📆 This is the February 2024 edition of “This Month in WordPress with CodeinWP.”
Hey, WordPress fans! We are back with our first WordPress news roundup covering news that happened in 2024.
While there wasn’t a ton going on this month in the WordPress space, we did manage to dig up some interesting stories and events from the past month.
In a fun story to kick us off, Elementor won a very interesting award (that a lot of people think it had no business winning). We also have two stories about Advanced Custom Fields (ACF), some changes to the WordPress.com pricing plans, and an interview with the creator of the WordPress Media Experiments plugin.
Let’s get to all of the WordPress news from the past month…
February 2024 WordPress News with CodeinWP
Is Elementor a content management system? W3Techs thinks so
In one of the weirder news stories from the past month, W3Techs named Elementor the Content Management System of the Year for 2023.
This award is based on the growth of a CMS from January 1st, 2023 to January 1st, 2024.
Elementor is a plugin that relies on the WordPress content management system, so it doesn’t really make sense for Elementor to receive the award itself. Without WordPress, you can’t use Elementor, because Elementor does not have its own CMS.
Plenty of people pointed this out on Twitter, with a lot of replies to this tweet from Joost de Valk. The original tweet from W3Techs even got hit with a community note explaining that Elementor is not a content management system.
In the past, WordPress had dominated this award, receiving it every year from 2010-2021, until Wix took the award from WordPress in 2022. So it’s definitely not like W3Techs has an issue with giving the award directly to WordPress.
Because so many WordPress stats rely on the W3Techs usage statistics, I think this kind of oversight is a bit of a weird one and damages W3Techs’s reputation when it comes to CMS statistics
However, it seems like more of an oversight for misclassifying Elementor within their rules-based system for the award, rather than them proactively making the argument that Elementor is a standalone CMS.
Interestingly, the second-place result also faced the same issue, though it didn’t get as much attention as Elementor.
The second place CMS? WooCommerce – which also relies entirely on the WordPress CMS.
Even if the results are a bit nonsense, I think that it is still a positive thing for WordPress that two WordPress-based plugins are achieving such growth.
After all, if Elementor and WooCommerce increase their usage numbers, that means that lots of people continue to rely on WordPress to build their businesses.
If you want an even deeper look, Matt at The WP Minute has a good post on the topic.
ACF has started locking certain admin features for inactive licenses
Let me start by relieving the stress that any lifetime ACF license holders might be feeling – these changes won’t affect you at all.
However, if you’re a newer customer of ACF who’s using the yearly license (which is the only option now, as ACF no longer offers a lifetime license), there’s been a change that you’ll want to pay attention to.
Going forward, ACF will start locking certain backend admin functionality if your ACF license expires, which I was first alerted to in this January tweet from Jeff Chandler.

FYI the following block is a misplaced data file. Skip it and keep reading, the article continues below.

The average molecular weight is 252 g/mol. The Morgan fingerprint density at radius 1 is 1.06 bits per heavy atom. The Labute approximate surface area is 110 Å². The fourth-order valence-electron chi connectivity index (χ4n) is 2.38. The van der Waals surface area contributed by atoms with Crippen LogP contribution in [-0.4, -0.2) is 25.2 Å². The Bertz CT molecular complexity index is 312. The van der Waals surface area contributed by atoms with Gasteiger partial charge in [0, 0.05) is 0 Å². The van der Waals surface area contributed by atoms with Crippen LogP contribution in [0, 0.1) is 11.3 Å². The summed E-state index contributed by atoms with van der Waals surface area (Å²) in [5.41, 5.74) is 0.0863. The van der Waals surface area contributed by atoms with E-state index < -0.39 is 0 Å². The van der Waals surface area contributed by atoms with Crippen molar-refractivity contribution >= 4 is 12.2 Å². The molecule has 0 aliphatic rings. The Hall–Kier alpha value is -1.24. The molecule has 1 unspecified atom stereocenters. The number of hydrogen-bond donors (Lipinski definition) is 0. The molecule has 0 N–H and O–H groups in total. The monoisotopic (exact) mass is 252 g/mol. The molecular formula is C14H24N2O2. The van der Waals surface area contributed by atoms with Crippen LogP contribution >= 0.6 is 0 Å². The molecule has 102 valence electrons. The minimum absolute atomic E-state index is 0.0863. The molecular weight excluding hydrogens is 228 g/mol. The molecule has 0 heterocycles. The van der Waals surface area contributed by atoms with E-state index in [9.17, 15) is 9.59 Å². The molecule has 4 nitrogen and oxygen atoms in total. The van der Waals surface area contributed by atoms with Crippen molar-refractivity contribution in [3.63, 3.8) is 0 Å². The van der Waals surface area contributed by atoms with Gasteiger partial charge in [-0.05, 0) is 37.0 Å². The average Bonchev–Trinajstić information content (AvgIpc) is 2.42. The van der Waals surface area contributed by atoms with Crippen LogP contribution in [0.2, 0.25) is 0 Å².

More specifically, ACF will lock certain ACF Pro admin features if the license is not active.
This will not affect you or your users/clients adding data to custom fields in the WordPress editor.
If you’ve already added Pro custom fields to your site, you will still be able to add/edit field data in the WordPress editor screens, even without an active license.
This change will also not affect rendering Pro field data on the frontend – that will keep working even without an active license.
However, without an active license, you will not be able to create or edit ACF Pro fields, ACF blocks, and options pages.
Here’s a detailed post from ACF that explains what will and won’t work with an inactive license.
Obviously, the goal here is to encourage people to keep their licenses active, while also not breaking people’s sites if their licenses expire (which is especially important if you’re building client websites).
ACF is also not the first plugin to implement this type of licensing. I know that MemberPress does something similar where it locks the admin screens, while still allowing frontend membership functionality to continue like normal.
Interestingly, most people in the Twitter thread seem to be okay with the change, while most people in the Advanced WordPress Facebook group post that Jeff screenshotted seem to be against it.
Personally, I’m not a huge fan of it, but I also understand why developers would want to go with this approach, as it makes it easier to lock in long-term recurring revenue. Still, I think it’s better to go with this approach from the beginning, as making this change after years of handling things differently is probably going to make some people upset.
Of course, because ACF is GPL-licensed, you’re free to go in and modify it to remove the code that locks the admin screens if you don’t like it. Or, if you’re interested in alternatives, Meta Box and Pods are both great options for working with custom fields and custom post types on WordPress.
Note – it appears that ACF might have made this change in late November 2023. However, this is the first time that most people are hearing about it and seeing the effects, which is why I’m reporting it now.
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That sums up our February 2024 WordPress news roundup. Anything we missed?
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